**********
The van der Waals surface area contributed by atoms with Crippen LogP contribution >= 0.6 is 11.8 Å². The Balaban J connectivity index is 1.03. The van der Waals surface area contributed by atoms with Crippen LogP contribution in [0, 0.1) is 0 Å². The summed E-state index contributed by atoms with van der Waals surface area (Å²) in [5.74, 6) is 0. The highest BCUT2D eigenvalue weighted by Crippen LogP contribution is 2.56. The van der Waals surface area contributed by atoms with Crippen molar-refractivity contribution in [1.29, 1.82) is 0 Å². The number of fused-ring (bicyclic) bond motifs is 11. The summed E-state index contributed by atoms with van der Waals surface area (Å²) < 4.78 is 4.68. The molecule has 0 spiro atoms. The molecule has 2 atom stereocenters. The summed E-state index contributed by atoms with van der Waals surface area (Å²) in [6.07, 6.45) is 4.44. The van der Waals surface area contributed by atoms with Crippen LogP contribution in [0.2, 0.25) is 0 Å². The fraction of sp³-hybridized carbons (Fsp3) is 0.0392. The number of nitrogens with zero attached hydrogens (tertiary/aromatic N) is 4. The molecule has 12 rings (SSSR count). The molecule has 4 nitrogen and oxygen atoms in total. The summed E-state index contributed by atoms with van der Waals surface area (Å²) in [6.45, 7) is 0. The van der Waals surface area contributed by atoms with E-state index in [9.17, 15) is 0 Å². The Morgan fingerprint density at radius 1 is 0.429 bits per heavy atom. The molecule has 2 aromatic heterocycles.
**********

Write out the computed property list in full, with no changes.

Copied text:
The van der Waals surface area contributed by atoms with Crippen LogP contribution >= 0.6 is 11.8 Å². The Balaban J connectivity index is 1.03. The van der Waals surface area contributed by atoms with Crippen LogP contribution in [0, 0.1) is 0 Å². The summed E-state index contributed by atoms with van der Waals surface area (Å²) in [5.74, 6) is 0. The highest BCUT2D eigenvalue weighted by Crippen LogP contribution is 2.56. The van der Waals surface area contributed by atoms with Crippen molar-refractivity contribution in [1.29, 1.82) is 0 Å². The number of fused-ring (bicyclic) bond motifs is 11. The summed E-state index contributed by atoms with van der Waals surface area (Å²) < 4.78 is 4.68. The molecule has 0 spiro atoms. The molecule has 2 atom stereocenters. The summed E-state index contributed by atoms with van der Waals surface area (Å²) in [6.07, 6.45) is 4.44. The van der Waals surface area contributed by atoms with Crippen LogP contribution in [0.2, 0.25) is 0 Å². The fraction of sp³-hybridized carbons (Fsp3) is 0.0392. The number of nitrogens with zero attached hydrogens (tertiary/aromatic N) is 4. The molecule has 12 rings (SSSR count). The molecule has 4 nitrogen and oxygen atoms in total. The summed E-state index contributed by atoms with van der Waals surface area (Å²) in [6.45, 7) is 0. The van der Waals surface area contributed by atoms with E-state index in [9.17, 15) is 0 Å². The Morgan fingerprint density at radius 1 is 0.429 bits per heavy atom. The molecule has 2 aromatic heterocycles.